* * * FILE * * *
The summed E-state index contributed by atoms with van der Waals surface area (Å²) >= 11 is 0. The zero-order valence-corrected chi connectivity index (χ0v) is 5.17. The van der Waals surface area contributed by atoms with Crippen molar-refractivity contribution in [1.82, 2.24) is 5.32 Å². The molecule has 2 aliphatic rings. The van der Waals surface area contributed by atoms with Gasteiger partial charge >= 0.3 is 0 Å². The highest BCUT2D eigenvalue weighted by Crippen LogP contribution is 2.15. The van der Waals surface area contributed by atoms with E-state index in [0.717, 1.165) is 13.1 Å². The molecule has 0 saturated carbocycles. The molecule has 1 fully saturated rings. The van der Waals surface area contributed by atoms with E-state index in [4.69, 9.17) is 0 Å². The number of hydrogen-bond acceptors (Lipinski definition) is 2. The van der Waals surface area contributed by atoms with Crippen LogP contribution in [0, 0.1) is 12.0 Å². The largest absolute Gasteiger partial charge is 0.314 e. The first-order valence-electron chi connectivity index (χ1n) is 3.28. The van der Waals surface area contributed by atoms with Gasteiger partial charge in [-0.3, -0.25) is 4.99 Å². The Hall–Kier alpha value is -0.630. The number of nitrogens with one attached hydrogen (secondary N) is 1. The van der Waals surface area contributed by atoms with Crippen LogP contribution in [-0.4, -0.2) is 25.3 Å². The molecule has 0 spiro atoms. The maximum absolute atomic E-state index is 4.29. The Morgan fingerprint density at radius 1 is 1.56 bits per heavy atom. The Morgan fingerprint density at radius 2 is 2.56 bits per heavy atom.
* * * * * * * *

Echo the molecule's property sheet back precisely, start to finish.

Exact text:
The summed E-state index contributed by atoms with van der Waals surface area (Å²) >= 11 is 0. The zero-order valence-corrected chi connectivity index (χ0v) is 5.17. The van der Waals surface area contributed by atoms with Crippen molar-refractivity contribution in [1.82, 2.24) is 5.32 Å². The molecule has 2 aliphatic rings. The van der Waals surface area contributed by atoms with Gasteiger partial charge >= 0.3 is 0 Å². The highest BCUT2D eigenvalue weighted by Crippen LogP contribution is 2.15. The van der Waals surface area contributed by atoms with E-state index in [0.717, 1.165) is 13.1 Å². The molecule has 0 saturated carbocycles. The molecule has 1 fully saturated rings. The van der Waals surface area contributed by atoms with E-state index in [4.69, 9.17) is 0 Å². The number of hydrogen-bond acceptors (Lipinski definition) is 2. The van der Waals surface area contributed by atoms with Crippen LogP contribution in [0, 0.1) is 12.0 Å². The largest absolute Gasteiger partial charge is 0.314 e. The first-order valence-electron chi connectivity index (χ1n) is 3.28. The van der Waals surface area contributed by atoms with Gasteiger partial charge in [-0.3, -0.25) is 4.99 Å². The Hall–Kier alpha value is -0.630. The number of nitrogens with one attached hydrogen (secondary N) is 1. The van der Waals surface area contributed by atoms with Crippen LogP contribution in [-0.4, -0.2) is 25.3 Å². The molecule has 0 spiro atoms. The maximum absolute atomic E-state index is 4.29. The Morgan fingerprint density at radius 1 is 1.56 bits per heavy atom. The Morgan fingerprint density at radius 2 is 2.56 bits per heavy atom.